Some people have a knack for substandard writing; others have to work for it. However, it's much easier to acquire scathing reviews than it is to get those coveted 5-star reader reviews. So, quit working so hard and do the following:
1. Deviate from the formula
If you write genre fiction, make sure you take your own path through well-trodden landscapes. When writing romance, that means failing to end your story with a happily ever after for all parties involved. When looking at your own genre, discern the common elements and then leave them by the wayside. You may still have a great story, but readers expecting those elements will be disappointed and not hesitate to let you and others know.
2. Neglect copy editing
Many readers possess sharp eyes for errors. They see and identify misplaced apostrophes, overused commas, misspelled words, missing words, and the like. Forget using a dictionary or the computer's on-board spell check and indulge in creative writing without regard to standard language conventions. That will surely draw the ire of your readers much to their delight.
3. Assume readers are stupid
"Fake it 'til you make it" doesn't fly when it comes to getting easily verifiable facts wrong. Watching Perry Mason, Matlock, or Law & Order doesn't count as research if your story includes legal procedures or courtroom scenes. Just because you rode the carousel at the county fair and once touched a real horse does not make you an expert equestrian. Do not have your character solve the Rubik's Cube in the early 1970s or pack a different outfit for every day in the mid-1800s. When in doubt, ask Google. Then delve deeper to get the real information. Readers love to catch anachronisms and blatant disregard for fact so they can point out such author errors to others.
4. Tell readers what you want them to know
When it comes to deeds, tell readers what your characters did. There's no sense in giving them a play-by-play of the action as if they had ringside seats. Do you want to make sure your readers understand your character's mood? Then state "he felt sad" or "she felt happy." There's no need to bother inflicting emotion upon your readers. After all, they certainly can't comprehend the depth of emotion in which your characters wallow in these moving scenes. After all, you wouldn't want your readers to become emotionally involved in the story, would you?
5. Use stilted dialogue
Good dialogue in good writing mixes conversational language (i.e., "write like you speak") with standard language conventions (i.e., "formal writing"). But you want to ensure your readers know that your character has a certain accent or drawl or speech impediment; therefore, you saturate dialogue such that the reader must spend extra time puzzling out the mangled dialogue to suss out just what the character said. Readers appreciate the extra work. Really. Or introduce backwards, convoluted, or anachronistic modes of speech to show the reader just how clever you are. They like that, too.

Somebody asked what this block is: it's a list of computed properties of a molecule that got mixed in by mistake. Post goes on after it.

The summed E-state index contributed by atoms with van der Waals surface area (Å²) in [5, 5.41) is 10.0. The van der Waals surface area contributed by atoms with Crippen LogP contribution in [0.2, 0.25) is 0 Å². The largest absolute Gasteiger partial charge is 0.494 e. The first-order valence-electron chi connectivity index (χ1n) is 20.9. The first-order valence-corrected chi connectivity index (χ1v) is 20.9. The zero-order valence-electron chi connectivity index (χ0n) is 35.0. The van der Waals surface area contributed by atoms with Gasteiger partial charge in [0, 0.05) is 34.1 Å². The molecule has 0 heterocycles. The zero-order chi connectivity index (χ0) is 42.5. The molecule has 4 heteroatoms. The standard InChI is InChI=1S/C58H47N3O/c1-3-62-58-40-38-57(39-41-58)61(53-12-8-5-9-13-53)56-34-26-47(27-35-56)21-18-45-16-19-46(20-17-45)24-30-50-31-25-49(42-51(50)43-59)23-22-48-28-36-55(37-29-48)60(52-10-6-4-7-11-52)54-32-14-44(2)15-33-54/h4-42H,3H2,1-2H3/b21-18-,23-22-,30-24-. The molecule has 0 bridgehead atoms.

6. Make your characters caricatures
Nobody wants a perfect "Mary Sue" protagonist, so exaggeration is the name of the game. If your heroine is naive and stubborn, why not make her truly too stupid to live even as you describe her as intelligent? Have her make decisions no one with two brain cells to rub together would made. Have her opinions and attitude vacillate until she flip-flops like a jumping bean. There's nothing like a protagonist incapable of learning to earn a reader's disgust. For your hero, call him an alpha male and then make sure he acts like a wimp in every situation. That will showcase a manly-man in touch with his feminine side, right?
It's ridiculously easy to earn scathing reviews from readers. Trust me, I know. I've done it without even trying.
Seriously, though, the best way to avoid making these errors is to employ the services of good editors. That third party insight will mitigate the problems that annoy readers and inspire them to lambaste your book--but only if you act upon editorial suggestion to correct the problems.
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